So, we are now pretty much up to date, so posts from this point on will be ‘live’!
Today I was invited to go to a follow up session back at the hospital. This is for women roughly 4 weeks post-surgery, and is run by one of the BCNs. I was happily driving myself this time, and my daughter (home for the holidays) came with me – although, as we’d suspected the session itself was for ladies only. We were there far too early, but you never can tell what the parking will be like, so we sat in Costa for a bit. The medics on the table next to us were being regaled by one of their number slagging off other staff (really unprofessional) and claiming that all breast surgery will be obsolete in 10 years time! Someone should tell him to be careful what he says in a public space!
Anyway, there were about 15 or so of us for the session, which lasted about an hour and a half in total, as there were lots of questions at the end. Our ages varied hugely, and inevitably our treatment pathways were obviously also different. The nurse did a great job of making it relevant to us all. One of the main messages was that we are never taken off their books. If a worry or issue crops us, we are encouraged to get in touch. We will all receive an annual appointment for a mammogram, but this will take place in the unit at the hospital, rather than any of the other locations. Once a month we were also told we should be checking ourselves for breast changes, and obviously getting in touch if anything is different from our new ‘normal’, whatever that may be once we have completed our treatments. Scarily, other signs to look out for were detailed (bone pain, shortness of breath etc) because a recurrence can occur in other parts of the body.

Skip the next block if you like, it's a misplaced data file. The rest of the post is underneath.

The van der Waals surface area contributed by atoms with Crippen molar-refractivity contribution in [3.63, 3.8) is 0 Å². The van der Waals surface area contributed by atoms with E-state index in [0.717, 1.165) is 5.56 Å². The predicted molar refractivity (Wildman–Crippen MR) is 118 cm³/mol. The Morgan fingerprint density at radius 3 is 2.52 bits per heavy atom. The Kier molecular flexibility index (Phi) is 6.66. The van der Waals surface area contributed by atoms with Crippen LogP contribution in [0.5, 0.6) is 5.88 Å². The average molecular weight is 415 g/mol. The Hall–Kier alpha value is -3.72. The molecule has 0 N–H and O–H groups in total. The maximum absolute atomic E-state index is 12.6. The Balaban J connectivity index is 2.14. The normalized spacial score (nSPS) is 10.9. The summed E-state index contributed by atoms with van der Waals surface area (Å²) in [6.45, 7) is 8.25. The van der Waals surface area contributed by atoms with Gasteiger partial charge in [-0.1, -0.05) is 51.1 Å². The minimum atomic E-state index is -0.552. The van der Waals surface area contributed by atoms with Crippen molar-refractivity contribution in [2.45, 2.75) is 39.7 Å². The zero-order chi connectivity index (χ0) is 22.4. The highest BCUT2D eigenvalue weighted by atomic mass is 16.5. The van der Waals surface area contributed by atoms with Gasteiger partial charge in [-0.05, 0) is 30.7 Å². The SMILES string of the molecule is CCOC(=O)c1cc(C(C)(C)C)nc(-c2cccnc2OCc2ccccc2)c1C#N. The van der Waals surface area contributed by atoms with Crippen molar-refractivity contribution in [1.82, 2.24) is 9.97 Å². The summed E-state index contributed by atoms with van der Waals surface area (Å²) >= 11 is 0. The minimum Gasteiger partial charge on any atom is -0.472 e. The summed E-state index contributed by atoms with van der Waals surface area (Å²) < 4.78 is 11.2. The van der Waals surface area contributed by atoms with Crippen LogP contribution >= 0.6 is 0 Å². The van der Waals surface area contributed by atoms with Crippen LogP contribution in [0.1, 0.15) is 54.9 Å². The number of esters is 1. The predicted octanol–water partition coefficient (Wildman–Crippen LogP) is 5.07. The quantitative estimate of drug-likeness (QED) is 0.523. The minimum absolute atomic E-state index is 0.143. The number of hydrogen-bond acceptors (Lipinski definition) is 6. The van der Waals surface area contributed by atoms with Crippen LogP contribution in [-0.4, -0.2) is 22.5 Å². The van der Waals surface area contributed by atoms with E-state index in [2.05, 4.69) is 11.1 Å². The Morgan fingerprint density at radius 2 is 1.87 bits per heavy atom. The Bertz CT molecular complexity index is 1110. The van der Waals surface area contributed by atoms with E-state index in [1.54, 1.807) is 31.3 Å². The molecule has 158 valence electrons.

We talked quite a bit about the hormone tablets many of us will be prescribed, which I found interesting. I know I will be having this at some point, and impartial information was useful.
She then went on to tell us about some of the additional support that is out there for us. The trust runs a Living Well day session to support women post-treatment including as many aspects of life as possible, for example diet and finance. We talked here quite a bit about keeping active, and for those wanting to, getting back to exercising. This was really useful, as I really want to try to keep my fitness reasonable. I’m in no way super fit – let’s face it, I’m a very averagely fit 49 year old woman who could lose a stone (and the rest!) quite happily. But I am used to exercising regularly, and really want to keep that up within reason (although I now gather swimming during chemo is a no-no). ….Quick pause while I hang out the washing & do my physio that I’d forgotten!… We were also told about the pretty extensive services offered by Macmillan and Penny Brohn, including exercise sessions specifically tailored for cancer sufferers – may have to explore that further.
Lots of specific questions at the end – some about non-dissolved stitches, which the nurse offered to check after we’d finished. Pretty sure I have one, but didn’t have the courage to say so!
All in all I’m glad I went. I thought the session was frank and honest, with lots of useful advice, so if you’re offered something like this it’s worth considering!